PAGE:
The second problem is the abandonment of the idea of contradiction. The argument, as we have seen, is that the idea of contradiction operates like a straitjacket, forcing the infinite richness of life and struggle into a binary antagonism. The question, however, is whether this is the result of dialectical thought, or whether dialectics is simply reporting a process of antagonistic binarism that is actually taking place in the world. Capital is the name given to this process of antagonistic binarisation. Capital is not a thing but a social relation, a forced transformation of people's activity into labour: an alien activity shaped by the requirements of producing profit. It is not dialectics but capital that is the name of the straitjacket that forces our multiple differences into the binary antagonism of exploited labour. The immense and multicoloured richness of useful-creative doing (useful labour, as Marx calls it) is forcefully reduced to abstract, value-producing labour: that is what capital means. Difference is reduced by capital to contradiction, to an antagonism against its own suppression. In all our variety and difference we are put in prison, the prison of capitalism. Dialectics is, then, the escape plan, the thinking-against-the-prison, thinking-against-the-wrong-world, a thinking that would no longer make sense if we were outside the prison of the wrong world – but we are not. To put aside the dialectical awareness (not creation) of contradiction is to forget that we are in a prison, that we are living in a form of social organisation that daily reduces our infinite creativity to the monotonous process of producing profit. And that is in fact what happens with this line of thought: the concept of capital and capitalism fades into the background and the struggle is seen primarily not as one against capital but as a struggle for "real democracy." This leaves out of sight the central issue of any struggle for change: the organisation of our daily doing, the struggle of doing against labour. Our doing pushes towards difference, yearns for a world free of contradiction, but for the moment it is entrapped within contradiction, within a world of coercion enforced by money. To assert difference, then, is to make an assertion against, but the possibilities and movement of this assertion against can be understood only if we understand it as the movement of a contradiction.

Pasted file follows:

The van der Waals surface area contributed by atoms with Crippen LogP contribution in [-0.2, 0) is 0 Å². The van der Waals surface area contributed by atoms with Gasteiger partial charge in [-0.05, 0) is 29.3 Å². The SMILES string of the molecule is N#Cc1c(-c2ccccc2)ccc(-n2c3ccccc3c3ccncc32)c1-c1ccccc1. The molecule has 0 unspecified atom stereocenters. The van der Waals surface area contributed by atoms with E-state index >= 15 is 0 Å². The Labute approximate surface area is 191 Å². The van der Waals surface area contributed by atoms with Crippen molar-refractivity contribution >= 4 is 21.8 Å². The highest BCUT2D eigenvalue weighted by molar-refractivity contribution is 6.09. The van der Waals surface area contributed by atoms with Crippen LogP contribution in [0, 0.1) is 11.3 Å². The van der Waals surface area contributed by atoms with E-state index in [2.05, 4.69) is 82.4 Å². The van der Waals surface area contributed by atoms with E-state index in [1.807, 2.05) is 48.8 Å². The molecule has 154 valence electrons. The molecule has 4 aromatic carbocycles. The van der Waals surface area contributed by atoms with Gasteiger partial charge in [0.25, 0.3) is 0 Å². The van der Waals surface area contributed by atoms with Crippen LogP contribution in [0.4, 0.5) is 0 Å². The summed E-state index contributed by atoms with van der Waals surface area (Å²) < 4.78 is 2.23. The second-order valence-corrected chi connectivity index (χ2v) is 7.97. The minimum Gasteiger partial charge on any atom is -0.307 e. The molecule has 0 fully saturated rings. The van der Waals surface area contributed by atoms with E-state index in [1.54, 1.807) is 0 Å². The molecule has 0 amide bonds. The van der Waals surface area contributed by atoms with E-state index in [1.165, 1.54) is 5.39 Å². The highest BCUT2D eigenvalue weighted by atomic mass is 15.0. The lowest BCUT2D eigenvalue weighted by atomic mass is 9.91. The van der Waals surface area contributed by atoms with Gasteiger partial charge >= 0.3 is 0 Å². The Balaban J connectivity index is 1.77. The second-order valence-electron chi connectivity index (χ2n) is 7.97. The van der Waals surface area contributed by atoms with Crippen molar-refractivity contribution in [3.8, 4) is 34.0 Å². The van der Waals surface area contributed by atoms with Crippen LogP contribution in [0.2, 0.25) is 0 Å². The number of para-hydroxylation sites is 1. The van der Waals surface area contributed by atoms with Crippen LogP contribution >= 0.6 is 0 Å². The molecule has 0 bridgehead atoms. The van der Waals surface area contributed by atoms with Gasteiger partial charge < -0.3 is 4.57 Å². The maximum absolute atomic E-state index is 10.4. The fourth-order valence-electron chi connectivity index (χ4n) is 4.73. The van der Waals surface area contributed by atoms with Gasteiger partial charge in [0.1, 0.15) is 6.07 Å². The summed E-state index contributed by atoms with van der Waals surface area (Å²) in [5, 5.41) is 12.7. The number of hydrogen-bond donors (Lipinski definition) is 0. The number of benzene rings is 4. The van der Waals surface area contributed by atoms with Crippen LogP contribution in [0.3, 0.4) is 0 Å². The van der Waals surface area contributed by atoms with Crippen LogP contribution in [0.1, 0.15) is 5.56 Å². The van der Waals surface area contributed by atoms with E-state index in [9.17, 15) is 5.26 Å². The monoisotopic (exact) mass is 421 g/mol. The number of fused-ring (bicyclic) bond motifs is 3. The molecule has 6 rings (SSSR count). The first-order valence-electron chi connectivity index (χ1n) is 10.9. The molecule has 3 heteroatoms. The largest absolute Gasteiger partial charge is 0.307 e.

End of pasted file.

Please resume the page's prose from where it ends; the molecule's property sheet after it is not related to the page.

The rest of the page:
This book shares many of the concerns mentioned above – the use of dialectical thought to impose closure and impose uniformity on struggle – but insists that it is nevertheless important to defend and develop the concept of dialectics. What we need is not to reject dialectics as such, but only the synthetic understanding of it: to insist, in other words, on a negative dialectics, a restless movement of negation that does not lead necessarily to a happy ending. History is seen not as a series of stages, but as the movement of endless revolt.